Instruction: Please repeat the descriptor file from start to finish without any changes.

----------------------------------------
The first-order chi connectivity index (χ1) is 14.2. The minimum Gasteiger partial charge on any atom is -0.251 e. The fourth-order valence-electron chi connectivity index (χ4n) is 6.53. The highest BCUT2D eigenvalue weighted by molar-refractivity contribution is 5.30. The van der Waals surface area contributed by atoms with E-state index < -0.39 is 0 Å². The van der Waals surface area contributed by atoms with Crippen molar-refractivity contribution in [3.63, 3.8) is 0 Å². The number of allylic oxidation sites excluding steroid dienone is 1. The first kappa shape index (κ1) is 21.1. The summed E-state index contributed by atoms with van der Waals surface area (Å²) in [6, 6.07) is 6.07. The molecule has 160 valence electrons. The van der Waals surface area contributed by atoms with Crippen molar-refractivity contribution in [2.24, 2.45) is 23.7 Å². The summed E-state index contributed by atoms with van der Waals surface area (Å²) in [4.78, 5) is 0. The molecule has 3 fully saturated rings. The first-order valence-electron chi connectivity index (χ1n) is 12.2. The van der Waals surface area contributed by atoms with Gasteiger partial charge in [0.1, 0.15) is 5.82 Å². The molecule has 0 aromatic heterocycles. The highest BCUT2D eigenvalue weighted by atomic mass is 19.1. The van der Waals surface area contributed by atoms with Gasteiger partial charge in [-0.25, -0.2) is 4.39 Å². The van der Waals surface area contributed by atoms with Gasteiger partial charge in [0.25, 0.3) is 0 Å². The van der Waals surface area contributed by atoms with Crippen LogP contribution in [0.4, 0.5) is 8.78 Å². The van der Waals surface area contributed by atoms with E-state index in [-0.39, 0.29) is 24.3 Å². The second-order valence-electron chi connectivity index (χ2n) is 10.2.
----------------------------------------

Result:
The first-order chi connectivity index (χ1) is 14.2. The minimum Gasteiger partial charge on any atom is -0.251 e. The fourth-order valence-electron chi connectivity index (χ4n) is 6.53. The highest BCUT2D eigenvalue weighted by molar-refractivity contribution is 5.30. The van der Waals surface area contributed by atoms with E-state index < -0.39 is 0 Å². The van der Waals surface area contributed by atoms with Crippen molar-refractivity contribution in [3.63, 3.8) is 0 Å². The number of allylic oxidation sites excluding steroid dienone is 1. The first kappa shape index (κ1) is 21.1. The summed E-state index contributed by atoms with van der Waals surface area (Å²) in [6, 6.07) is 6.07. The molecule has 160 valence electrons. The van der Waals surface area contributed by atoms with Crippen molar-refractivity contribution in [2.24, 2.45) is 23.7 Å². The summed E-state index contributed by atoms with van der Waals surface area (Å²) in [4.78, 5) is 0. The molecule has 3 fully saturated rings. The first-order valence-electron chi connectivity index (χ1n) is 12.2. The van der Waals surface area contributed by atoms with Gasteiger partial charge in [0.1, 0.15) is 5.82 Å². The molecule has 0 aromatic heterocycles. The highest BCUT2D eigenvalue weighted by atomic mass is 19.1. The van der Waals surface area contributed by atoms with Gasteiger partial charge in [-0.25, -0.2) is 4.39 Å². The van der Waals surface area contributed by atoms with Gasteiger partial charge in [0.25, 0.3) is 0 Å². The van der Waals surface area contributed by atoms with Crippen LogP contribution in [0.4, 0.5) is 8.78 Å². The van der Waals surface area contributed by atoms with E-state index in [-0.39, 0.29) is 24.3 Å². The second-order valence-electron chi connectivity index (χ2n) is 10.2.